Chronic Diarrhoea in Infants and Children: Approaching and Managing the Problem

  • Andrew S. DayEmail author
Pediatric Gastroenterology (SA Saeed and K Sandberg, Section Editors)
Part of the following topical collections:
  1. Topical Collection on Pediatric Gastroenterology
  2. Topical Collection on Pediatric Gastroenterology


Purpose of review

Chronic diarrhoea, defined as loose and more frequent motions continuing for longer than 4 weeks, is a common presenting symptom in infants and children. While this can be the presentation of a significant underlying disease process, it can also be benign or self-resolving. This review serves to highlight the range of conditions that can manifest with chronic diarrhoea, while emphasising approaches to assessment and management.

Recent findings

Increasing recognition of chronic diarrhoea in the context of immunodeficiency, especially those that feature gut inflammation, has changed the approach and management of these conditions. Similarly, the understanding of the aetiology and pathogenesis of various types of congenital diarrhoea (typically presenting in infancy with severe course) have advanced in recent years along with new genetic discoveries, leading to new approaches. New management options are also being considered for conditions such as antibiotic-associated diarrhoea and lymphangiectasia.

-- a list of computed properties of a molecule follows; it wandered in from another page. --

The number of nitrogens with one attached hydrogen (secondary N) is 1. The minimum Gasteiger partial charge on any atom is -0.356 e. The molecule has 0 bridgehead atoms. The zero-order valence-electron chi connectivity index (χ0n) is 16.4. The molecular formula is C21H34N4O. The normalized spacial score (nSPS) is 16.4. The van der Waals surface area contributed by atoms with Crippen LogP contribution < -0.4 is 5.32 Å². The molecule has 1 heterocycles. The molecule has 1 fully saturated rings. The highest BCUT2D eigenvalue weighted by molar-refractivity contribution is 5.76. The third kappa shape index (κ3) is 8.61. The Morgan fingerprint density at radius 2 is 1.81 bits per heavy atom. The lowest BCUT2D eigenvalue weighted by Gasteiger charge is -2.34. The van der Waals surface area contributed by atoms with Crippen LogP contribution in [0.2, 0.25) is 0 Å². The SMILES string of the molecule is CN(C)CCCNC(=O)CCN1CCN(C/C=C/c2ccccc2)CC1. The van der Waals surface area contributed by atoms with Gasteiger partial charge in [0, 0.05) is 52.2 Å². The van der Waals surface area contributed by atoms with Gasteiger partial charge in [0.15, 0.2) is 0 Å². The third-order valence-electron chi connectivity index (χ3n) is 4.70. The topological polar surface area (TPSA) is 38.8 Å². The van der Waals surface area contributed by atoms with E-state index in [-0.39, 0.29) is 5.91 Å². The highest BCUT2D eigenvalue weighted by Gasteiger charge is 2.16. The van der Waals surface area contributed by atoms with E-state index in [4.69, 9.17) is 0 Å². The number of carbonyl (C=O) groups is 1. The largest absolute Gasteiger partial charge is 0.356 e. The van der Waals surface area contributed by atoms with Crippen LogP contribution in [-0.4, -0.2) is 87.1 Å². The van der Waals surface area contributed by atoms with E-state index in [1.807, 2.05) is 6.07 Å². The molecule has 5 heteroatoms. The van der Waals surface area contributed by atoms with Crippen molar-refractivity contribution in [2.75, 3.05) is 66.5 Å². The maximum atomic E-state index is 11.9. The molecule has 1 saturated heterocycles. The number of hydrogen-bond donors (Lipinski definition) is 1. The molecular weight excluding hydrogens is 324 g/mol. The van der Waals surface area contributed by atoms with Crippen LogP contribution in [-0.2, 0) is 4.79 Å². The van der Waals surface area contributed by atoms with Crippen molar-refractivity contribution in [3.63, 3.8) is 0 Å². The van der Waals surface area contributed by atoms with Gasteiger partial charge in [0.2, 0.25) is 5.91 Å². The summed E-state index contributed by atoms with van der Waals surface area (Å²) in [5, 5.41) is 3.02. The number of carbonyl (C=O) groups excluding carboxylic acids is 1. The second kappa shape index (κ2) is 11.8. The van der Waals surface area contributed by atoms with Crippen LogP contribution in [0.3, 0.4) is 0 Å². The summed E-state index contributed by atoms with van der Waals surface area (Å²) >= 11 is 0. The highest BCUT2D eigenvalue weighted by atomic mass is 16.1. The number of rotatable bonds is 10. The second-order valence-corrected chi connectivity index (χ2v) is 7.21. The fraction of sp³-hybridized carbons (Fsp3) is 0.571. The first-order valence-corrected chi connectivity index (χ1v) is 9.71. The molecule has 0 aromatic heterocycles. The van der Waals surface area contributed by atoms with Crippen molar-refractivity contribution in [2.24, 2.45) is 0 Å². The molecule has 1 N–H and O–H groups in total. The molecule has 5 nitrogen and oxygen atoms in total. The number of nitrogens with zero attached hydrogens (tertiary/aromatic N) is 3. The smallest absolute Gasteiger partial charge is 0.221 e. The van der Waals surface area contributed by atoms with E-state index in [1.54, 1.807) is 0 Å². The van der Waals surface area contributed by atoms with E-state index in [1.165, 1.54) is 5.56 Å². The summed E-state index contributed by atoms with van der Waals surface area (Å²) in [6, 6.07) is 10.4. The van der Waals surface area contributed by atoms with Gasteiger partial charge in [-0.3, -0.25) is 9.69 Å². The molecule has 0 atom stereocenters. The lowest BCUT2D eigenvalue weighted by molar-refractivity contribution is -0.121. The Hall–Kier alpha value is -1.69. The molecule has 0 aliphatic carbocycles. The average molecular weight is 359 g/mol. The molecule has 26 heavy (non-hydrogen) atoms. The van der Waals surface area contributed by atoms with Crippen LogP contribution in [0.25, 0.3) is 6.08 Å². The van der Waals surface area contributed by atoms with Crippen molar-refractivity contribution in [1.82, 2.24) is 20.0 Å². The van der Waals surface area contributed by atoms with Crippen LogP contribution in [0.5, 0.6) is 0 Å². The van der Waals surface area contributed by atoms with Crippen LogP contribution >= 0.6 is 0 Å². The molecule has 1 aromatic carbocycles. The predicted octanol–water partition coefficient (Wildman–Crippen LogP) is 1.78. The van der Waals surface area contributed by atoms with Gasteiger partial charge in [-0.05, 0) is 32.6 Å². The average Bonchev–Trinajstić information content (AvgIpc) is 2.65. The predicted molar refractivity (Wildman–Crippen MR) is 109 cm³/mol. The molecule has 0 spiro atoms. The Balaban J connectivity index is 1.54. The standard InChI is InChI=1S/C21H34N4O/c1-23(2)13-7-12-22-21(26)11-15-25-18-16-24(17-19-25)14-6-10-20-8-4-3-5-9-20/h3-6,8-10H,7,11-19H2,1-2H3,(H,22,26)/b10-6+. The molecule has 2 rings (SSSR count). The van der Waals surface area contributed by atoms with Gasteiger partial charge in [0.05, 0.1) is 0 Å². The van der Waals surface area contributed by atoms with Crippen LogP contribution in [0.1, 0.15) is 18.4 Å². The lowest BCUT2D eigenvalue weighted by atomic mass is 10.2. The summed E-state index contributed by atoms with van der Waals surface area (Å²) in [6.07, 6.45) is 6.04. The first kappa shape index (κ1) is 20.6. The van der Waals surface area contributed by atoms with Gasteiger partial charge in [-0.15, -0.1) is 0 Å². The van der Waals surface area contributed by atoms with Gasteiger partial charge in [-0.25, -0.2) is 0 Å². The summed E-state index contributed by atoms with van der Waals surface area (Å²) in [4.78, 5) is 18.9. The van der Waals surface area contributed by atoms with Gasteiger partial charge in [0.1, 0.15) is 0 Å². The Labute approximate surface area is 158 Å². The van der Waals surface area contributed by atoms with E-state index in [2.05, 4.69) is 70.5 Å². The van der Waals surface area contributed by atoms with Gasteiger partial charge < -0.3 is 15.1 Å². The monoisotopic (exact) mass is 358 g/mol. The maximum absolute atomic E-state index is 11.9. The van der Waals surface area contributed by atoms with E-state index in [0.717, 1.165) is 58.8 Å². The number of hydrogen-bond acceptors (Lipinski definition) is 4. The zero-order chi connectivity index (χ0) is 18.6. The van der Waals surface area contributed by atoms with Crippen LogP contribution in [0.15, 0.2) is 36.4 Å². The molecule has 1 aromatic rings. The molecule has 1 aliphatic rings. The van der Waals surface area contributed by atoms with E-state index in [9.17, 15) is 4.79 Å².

Increasing recognition of the role of critical factors such as diet, genetic risks, and disruptions to the intestinal microbiota has resulted in exciting new approaches to some of the conditions that can present with chronic diarrhoea in childhood.


Infants Children Diarrhoea Management 


Compliance with Ethical Standards

Conflict of Interest

Dr. Day reports personal fees from Janssen, personal fees from Sanofi and personal fees from AbbVie.

Human and Animal Rights and Informed Consent

This article does not contain any studies with human or animal subjects performed by any of the authors.

References and Recommended Reading

Papers of particular interest, published recently, have been highlighted as: • Of importance •• Of major importance

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Copyright information

© Springer Nature Switzerland AG 2020

Authors and Affiliations

  1. 1.Department of PaediatricsUniversity of Otago, ChristchurchChristchurchNew Zealand

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